Shark Tales: the oldest shark attack, the shark attack survivor who became a lord mayor, and the shark that solved a crime
Shark attack. The very phrase brings a particular fear. At a silent, malevolent force dragging us to our death. Once calm, azure water frothing and turning crimson. Yet these creatures, older than the dinosaurs and unchanged in over 400 million years, also bring fascination. The seas have been there’s about as long as there has been life on land. So as long as humans have ventured to the sea there have been sharks.
Inspired by The Daily Jaws here are three stories of our relationship with sharks: the oldest shark attack, the shark attack survivor who became a lord mayor and the shark that helped solve a crime.
The First Shark Attack
Three thousand years ago in what would one day be called Japan, a young man died. His death was violent. He had fractured ribs, lost one hand and both feet, and one of his legs was severed clean off. He was buried with some care and with his leg.
Around 1920 his skeleton was excavated and became known as Tsukumo №24. He was part of the Jōmon period of prehistoric Japan, a time of hunter-gatherers and fishermen. In total, his bones had 790 different marks on them across the whole of the skeleton. Tsukumo №24 represented a mystery to archaeologists. Clearly, his last moments had been horrific but what had caused them? What kind of prehistoric weaponry could have left these marks? Japan is home to bears and wolves, could they have been responsible?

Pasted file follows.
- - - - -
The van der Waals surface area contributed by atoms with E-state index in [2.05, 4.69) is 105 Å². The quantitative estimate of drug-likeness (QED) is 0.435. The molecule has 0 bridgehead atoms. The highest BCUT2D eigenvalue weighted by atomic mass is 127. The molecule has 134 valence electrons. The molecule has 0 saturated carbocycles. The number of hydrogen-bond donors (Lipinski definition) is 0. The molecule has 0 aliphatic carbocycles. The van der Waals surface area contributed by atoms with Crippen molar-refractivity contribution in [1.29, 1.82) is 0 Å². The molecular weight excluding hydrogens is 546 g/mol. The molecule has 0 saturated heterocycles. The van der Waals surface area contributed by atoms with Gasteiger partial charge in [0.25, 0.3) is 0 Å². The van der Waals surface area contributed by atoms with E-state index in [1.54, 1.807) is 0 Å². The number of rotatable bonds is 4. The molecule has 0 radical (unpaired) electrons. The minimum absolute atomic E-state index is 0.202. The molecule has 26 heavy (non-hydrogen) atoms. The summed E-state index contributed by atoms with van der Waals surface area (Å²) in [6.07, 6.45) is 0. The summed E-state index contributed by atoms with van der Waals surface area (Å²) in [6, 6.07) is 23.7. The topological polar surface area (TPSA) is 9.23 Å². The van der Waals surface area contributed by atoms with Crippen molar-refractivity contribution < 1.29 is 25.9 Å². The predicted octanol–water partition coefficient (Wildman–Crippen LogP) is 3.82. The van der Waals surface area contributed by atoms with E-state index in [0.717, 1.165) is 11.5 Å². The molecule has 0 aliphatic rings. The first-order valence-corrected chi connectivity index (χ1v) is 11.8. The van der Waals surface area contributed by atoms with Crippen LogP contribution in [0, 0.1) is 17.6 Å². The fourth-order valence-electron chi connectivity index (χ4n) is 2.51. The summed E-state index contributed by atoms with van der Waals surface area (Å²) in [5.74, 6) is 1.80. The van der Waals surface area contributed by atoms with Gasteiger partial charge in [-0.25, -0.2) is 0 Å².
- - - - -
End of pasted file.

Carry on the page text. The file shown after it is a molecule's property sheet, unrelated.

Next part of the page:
A paper published earlier this year may have found the answer. Through detailed imaging of the skeleton of Tsukumo №24 scientists were stunned at how deep into the bone his injuries went. They were V-shaped and showed lines or striations. This is typical for shark bites. The researchers surmised that Tsukumo №24 had been killed by a great white or tiger shark which had had enough time to start feeding.
Tsukumo №24 now represents the world’s oldest shark attack. It’s likely his death was quick, probably through rapid blood loss after his leg was bitten off. Whilst the shark or sharks had started feeding his body and leg were salvaged either through the tide or the intervention of other people. The result was that his body was able to have a ceremonial burial. No one present would have known what this would one day represent.
The Lord Mayor of London, the Artist, and the Shark
Brook Watson was born in Plymouth, Devon on 7th February 1735. In 1741 he was sent to live with his aunt and uncle, a merchant, in Boston, Massachusetts after his parents died. By the time he was a teenager, Watson had been signed up as a crew member on one of his uncle’s ships.
In 1749 the ship anchored in the harbour of Havana, Cuba. The 14-year-old Watson decided to go for a swim. Whilst the crew prepared a boat to escort their captain ashore Watson stripped and cooled off in the Caribbean. It was then he was attacked. His right leg was grabbed by a shark which stripped the flesh from his calf. He was released but the shark returned and took his foot clean off. By the time the shark came back for a third attack his crewmates had launched their boat and were able to fight off the assailant and haul Watson to safety.
Watson’s naval career was over. His right leg was amputated below the knee and, after 3 months of recuperation, he was discharged. After first returning to America he made his way back to London and was Member of Parliament for the City of London from 1784 to 1793. In 1796 he became Lord Mayor of London. He would later join the Bank of England before being created a baronet. Watson requested that his new coat of arms featured his missing right foot.